Some days I have trouble feeding my hungry family. It’s not because there isn’t lots of food options in the house (only some of them past-dated). It’s just that sometimes I didn’t plan ahead and I am missing that one ingredient needed for what sounds good, or I am just tired, or it’s simply one of those days I would rather be anywhere but the kitchen. Feeding 5 seems like a rather large chore some days. I can’t even begin to imagine what I would do if I was given the job of feeding 5,000 men! This is definitely time for a miracle!
The Feeding of the 5.000 must have been a favorite event to recall during the time of the early church as it is one of the very few (or, even the only) miracles of Jesus recorded in all 4 gospels. It is fun to see the slight differences each writer brings to their retelling.
Matthew records this event as happening right after Jesus heard about the beheading of John the Baptist(14:13). Mark and Luke recall that the disciples had just returned from their Jesus-appointed “mission trips” and were reporting on all they had experienced. Jesus was definitely looking for a quiet place to be alone with his disciples so he took them to a remote location. But the crowds still found him. As an introvert I love and value the time I have alone with my quiet. But as a follower of Jesus, I must remember so much of the job he would have me do requires connection with others (in-person or even virtually in 2020). Jesus had compassion on the crowd, re-ordered his calendar and priorities, and pushed back his quiet time with God til later (he DID still get his quiet time though – even if it was when most people were sleeping). Luke records, “He welcomed them and spoke to them about the kingdom of God, and healed those who needed healing.” (9:10).
Today we are reading of the event from John’s gospel. John had been an eyewitness to see so many of Jesus’ miracles, but he chose to include only 7 in his gospel account – one of them being the Feeding of the 5,000. Dr. Joe Martin, New Testament professor at Atlanta Bible College, loves to point out all the details we get from John. Unlike the other gospel writers, John wrote his gospel later in life, when the brain’s old memory bank is overflowing with fun little details of events long past. John is in fact the only author who tells where the 5 loaves and 2 fish came from – the little boy’s lunch. John even includes that the loaves were made of barley (a cheaper grain most often consumed by the poor). He also recalls and includes which disciple said what when. He did all he could to help his readers watch this amazing miracle unfold.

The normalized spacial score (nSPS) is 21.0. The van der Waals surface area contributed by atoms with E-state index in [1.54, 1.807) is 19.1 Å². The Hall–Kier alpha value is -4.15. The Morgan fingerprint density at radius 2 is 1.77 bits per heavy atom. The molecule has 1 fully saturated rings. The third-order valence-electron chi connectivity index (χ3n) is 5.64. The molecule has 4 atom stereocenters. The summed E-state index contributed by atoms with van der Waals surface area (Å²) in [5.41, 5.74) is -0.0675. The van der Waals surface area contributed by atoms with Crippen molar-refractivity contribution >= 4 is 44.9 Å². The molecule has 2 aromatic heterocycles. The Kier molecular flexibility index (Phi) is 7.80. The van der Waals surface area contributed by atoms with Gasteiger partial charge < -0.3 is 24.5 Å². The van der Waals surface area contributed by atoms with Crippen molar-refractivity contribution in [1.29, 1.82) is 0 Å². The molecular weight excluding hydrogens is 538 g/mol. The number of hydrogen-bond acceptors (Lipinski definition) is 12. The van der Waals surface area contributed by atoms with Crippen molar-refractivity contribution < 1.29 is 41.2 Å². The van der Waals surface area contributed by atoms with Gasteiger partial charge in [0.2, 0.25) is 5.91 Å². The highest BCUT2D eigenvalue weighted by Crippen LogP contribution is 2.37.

Can you picture yourself in that crowd, stomach growling but not wanting to leave to find food – you don’t want to miss a minute with Jesus. And then, you’re told to sit down and the food starts coming – and coming – and coming. Sure, it is simple barley loaves and fish, but they taste so good and filling. Word passes around that all this food came from one little boy’s lunch. How in the world could so many people eat and be filled with 5 loaves and 2 fish? There was no logical explanation. This man Jesus who had taken the bread and fish and gave thanks to his Father had just performed a miracle and you were there to see it and taste it and fill you up inside. You can’t wait to tell your friends and neighbors about your experience with this man Jesus.
After a retelling of the amazing walking on water scene (which truly deserves a devotion of its own), John includes the teaching Jesus gave calling himself the Bread of Life. Jesus realized that since he had miraculously fed the multitudes he would have a following constantly looking for another free lunch . How could he explain to them that through God’s plan, he (Jesus) could offer them so much more than a free meal that would fade away and be replaced with gnawing hunger again. God’s design was so much greater. Jesus said: “For my Father’s will is that everyone who looks to the Son and believes in him shall have eternal life, and I will raise him up at the last day.” (John 6:40).
You may have missed the free lunch, but don’t let this offer pass you by!
Remember Jesus’ words to Satan (and recited from what would become Deuteronomy) “Man does not live on bread alone, but on every word that comes from the mouth of God.” (Matthew 4:4 NIV). Look to God, fill yourself up on His Word and His Son. Nothing else satisfies. Nothing else leads to eternal life but the Bread of Life, the Son of God.
Today’s Bible reading can be read or listened to on BibleGateway here – John 6.
Tomorrow we will read Matthew 15 and Mark 7 as we continue on our 2020 Chronological Bible reading plan.